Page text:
• Narasimhavarman I: He was the greatest Pallava ruler. He is credited with repelling the second invasion of Pulakesin II, killing him and capturing the Chalukyan capital, Vatapi. Hence he assumed the title of Vatapikaonda (conqueror of Vatapi). He also defeated the Cholas, Cheras and Pandyas. Besides, he sent two naval expeditions to Ceylon and helped his ally, a Ceylonese prince (Manavarman), to capture the throne of Ceylon. Hiuen Tsang visited Kanchipuram during the reign of Narasimhavarman I. Known as ‘Mamalla’, Narasimhavarman I founded the city of Mamallapuram (Mahabalipuram) and the famous monolithic rock-cut temples.  POST-GUPTA PERIOD
  • Mahendravarman II: He ruled for a very short period, since he was killed by Chalukya King, Vikramaditya I.
  • Paramesvaravarman I: he also had to face the invading forces of Vikramaditya I, but finally succeeded in defeating and driving them back.
  • Narasimhavarman II: Known also as Rajasimha, his rule is marked by peace and prosperity, literary activity and the construction of large and beautiful temples. He is also said to have sent embassies to China, and maritime trade flourished during his reign.
  • Paramesvaravarman II: But the Pallava kingdom again had to face defeat and humiliation during his reign from Chalukya Vikramaditya II.  POST-GUPTA PERIOD
  • Nandivarman II: Vikramaditya II again invaded and captured the Pallava capital. Nandivarman-II had to purchase peace by giving his daughter in marriage and paying a huge ransom. During his reign, several old temples were renovated and new ones like the Vaikuntaperumal temple at Kanchi were constructed.

Successors: Dantiverman, Nandivarman III, Nripatunga and Aparajita ruled

  • in succession as independent rulers, but the last Pallava ruler Aparajita Pallava was defeated by Aditya Chola by the end of the 9th century with which began the Chola supremacy in South India.

Contribution of the Pallavas [POST-GUPTA PERIOD]

  • The Dravidian style of architecture developed under the Pallavas in four stages called the Mahendra group, Narasimha group, Rajasimha group and Nandivarman group.
  • Mahendra group: The influence of the cave style of architecture to be seen in this group, e.g. rock-cut temples at Bhairavakonda and Anantesvara temple at Undavalli.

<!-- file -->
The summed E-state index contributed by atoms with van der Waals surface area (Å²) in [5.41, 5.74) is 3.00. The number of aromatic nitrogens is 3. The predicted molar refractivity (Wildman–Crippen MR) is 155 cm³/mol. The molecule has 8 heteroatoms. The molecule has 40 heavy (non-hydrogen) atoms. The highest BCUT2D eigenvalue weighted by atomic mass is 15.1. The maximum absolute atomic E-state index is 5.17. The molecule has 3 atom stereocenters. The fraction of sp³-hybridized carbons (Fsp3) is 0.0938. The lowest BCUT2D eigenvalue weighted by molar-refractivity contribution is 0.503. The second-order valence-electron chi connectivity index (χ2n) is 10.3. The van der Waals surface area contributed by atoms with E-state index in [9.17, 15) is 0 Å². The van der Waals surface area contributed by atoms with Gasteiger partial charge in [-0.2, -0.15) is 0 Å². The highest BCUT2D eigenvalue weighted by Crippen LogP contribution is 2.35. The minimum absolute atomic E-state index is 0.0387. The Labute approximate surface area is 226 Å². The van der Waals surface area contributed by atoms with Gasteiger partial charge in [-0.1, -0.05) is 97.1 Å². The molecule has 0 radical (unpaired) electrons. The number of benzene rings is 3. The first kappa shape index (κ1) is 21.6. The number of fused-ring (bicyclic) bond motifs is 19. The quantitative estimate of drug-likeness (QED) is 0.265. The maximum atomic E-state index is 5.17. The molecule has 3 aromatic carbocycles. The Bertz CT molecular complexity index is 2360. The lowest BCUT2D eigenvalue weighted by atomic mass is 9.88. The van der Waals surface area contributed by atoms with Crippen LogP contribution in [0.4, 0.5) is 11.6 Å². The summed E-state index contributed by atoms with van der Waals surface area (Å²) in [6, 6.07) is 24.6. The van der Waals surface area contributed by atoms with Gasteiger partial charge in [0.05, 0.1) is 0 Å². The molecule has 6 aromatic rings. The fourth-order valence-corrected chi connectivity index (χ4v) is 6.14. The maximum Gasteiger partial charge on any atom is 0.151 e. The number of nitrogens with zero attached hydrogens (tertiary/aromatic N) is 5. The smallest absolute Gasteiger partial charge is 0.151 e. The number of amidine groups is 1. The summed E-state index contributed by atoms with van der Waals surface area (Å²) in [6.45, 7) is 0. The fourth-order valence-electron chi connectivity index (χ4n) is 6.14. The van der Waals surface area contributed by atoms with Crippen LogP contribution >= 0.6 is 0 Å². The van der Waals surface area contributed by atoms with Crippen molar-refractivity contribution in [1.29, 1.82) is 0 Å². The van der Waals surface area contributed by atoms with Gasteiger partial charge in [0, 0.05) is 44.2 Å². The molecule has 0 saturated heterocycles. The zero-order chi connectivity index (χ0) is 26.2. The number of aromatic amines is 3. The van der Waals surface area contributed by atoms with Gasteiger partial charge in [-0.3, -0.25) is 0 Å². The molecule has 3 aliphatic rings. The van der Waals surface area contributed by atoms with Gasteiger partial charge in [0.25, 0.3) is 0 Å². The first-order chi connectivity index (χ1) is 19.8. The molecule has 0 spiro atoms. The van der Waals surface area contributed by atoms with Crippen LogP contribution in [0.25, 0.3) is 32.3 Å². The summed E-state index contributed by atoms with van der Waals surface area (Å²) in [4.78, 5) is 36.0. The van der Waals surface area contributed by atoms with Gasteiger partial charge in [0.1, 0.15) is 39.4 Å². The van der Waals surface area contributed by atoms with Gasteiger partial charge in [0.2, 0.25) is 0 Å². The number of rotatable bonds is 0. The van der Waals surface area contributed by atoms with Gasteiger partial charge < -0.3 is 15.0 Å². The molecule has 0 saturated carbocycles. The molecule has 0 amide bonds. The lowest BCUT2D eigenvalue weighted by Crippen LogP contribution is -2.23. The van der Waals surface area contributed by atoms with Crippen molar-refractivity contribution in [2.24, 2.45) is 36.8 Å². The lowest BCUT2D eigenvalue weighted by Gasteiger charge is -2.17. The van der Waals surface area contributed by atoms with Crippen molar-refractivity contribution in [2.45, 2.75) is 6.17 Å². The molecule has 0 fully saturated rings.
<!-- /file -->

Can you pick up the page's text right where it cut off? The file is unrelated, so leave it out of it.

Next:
• Narasimha group: The ‘rathas’ or monolithic temples are small temples, each of which is hewn out of a single rock-boulder. These monolithic temples are found at Mamallapuram.
  • Rajasimha group: There are six examples of this group — three at mahabalipuram (shore temple, Isvara temple and Mukunda temple), one at Panamalai in South Arcot and the Kailasanatha temple at Kanchi.
  • Nandivarman group: This group mostly consists of small temples and in no way forms an advance on the achievements of the previous age. The best examples are the temples of Muktesvara and Matangesvara at Kanchipuram.  POST-GUPTA PERIOD
  • The Pallavas also contributed to the developed of sculpture in South India. The Pallava sculpture is indebted to the Buddhist tradition than to any other. It is more monumental and linear in form, thus avoiding the typical ornamentation of the Deccan sculpture. The best example is the ‘Descent of the Ganga’ or ‘Arjuna’s Penance’ at Mahabalipuram.
  • Education in the early days was controlled by the Jainas and Buddhsits. The Jaina institutions were located at Madurai and Kanchi. But soon Brahmanical institutions superseded them. The ‘Ghatikas’ or brahmanical institutions were attached to the temples and mostly confined to advance study. In the 8th century AD the ‘maths’ also became popular. In all these institutions, Sanskrit was the medium of instruction, because it was also the official language.
  • Both Bharavi and Dandin, the authors of Kiratarjuniya and Dasakumaracharita respectively, lived in the Pallava court. The Pallava king Mahendravarman I wrote the satirical play ‘Mattavilasa Prahasana’.
  • The Pallavas patronised trade and commerce. An elaborate network of trading routes were formed. We have references to key trading places called ‘Nagarams’, the most famous of which was Manigramam.
  • The Pallavas recruited and commanded large armies. They also laid the foundation of a naval squadron which was later taken to the next level by the Cholas.

Chalukyas of Badami (543-755 AD) [POST-GUPTA PERIOD]

  • Pulkesin I: He was the founder of the Chalukya Dynasty. He established a small kingdom with Badami (vatapi) as its capital.
  • Kirtivarman I: The son of Pulakesin I, expanded the kingdom by wars against the kadambas of Banavasi and the Nalas of Baster.
  • Mangalesa: On the death of Kirtivarman, his brother Mangalesa became the regent, since his son, Pulakesin II was minor.  POST-GUPTA PERIOD
  • Pulakesin II (609-642 AD): Considered as the greatest of the Badami Chalukyas. The achievements of Pulakesin II are known to us from his Aihole inscription written in Prakrit by his court poet Ravi Kirti. Pulakesin II had to wage a civil war against his uncle Mangalesa to capture power. He defeated the rebel feudatory Appayika, and pardoned his confederate, Govinda. He also established his suzerainty over the neighbours such as kadambas of Banavasi, the Alupas of South Kanara, the Gangas of Mysore, and the Mauryas of north Konkan. Pulakesin II defeated Harshavardhana on the banks of the Narmada and also got the voluntary submission of Latas, Malwas and Gurjaras. Pulakesin II in his first expedition against Pallava kingdom defeated Mahendravarman I. But in his second expedition against eh Pallavas he was defeated by the Pallava king Narasimhavarman I who not only drove back the Chalukyan armies, but also invaded the Chalukya kingdom, killed Pulkesin II and captured Vatapai (Badami) and assumed the title of Vatapikonda. Pulakesin II also sent an embassy to the Persian king Khusrau II and received an embassy from him. Hiuen Tsang, the Chinese traveller visited the Chalukyan kingdom during the times of Pulakesin II.
  • Vikramaditya I: After about twelve years, he not only drove out the occupying Pallava forces, but also consolidated the kingdom and plundered the Pallava capital, Kanchi.
  • Vinayaditya: His reign was generally peaceful and prosperous.
  • Vijayaditya: It was the longest and also the most prosperous and peaceful reign.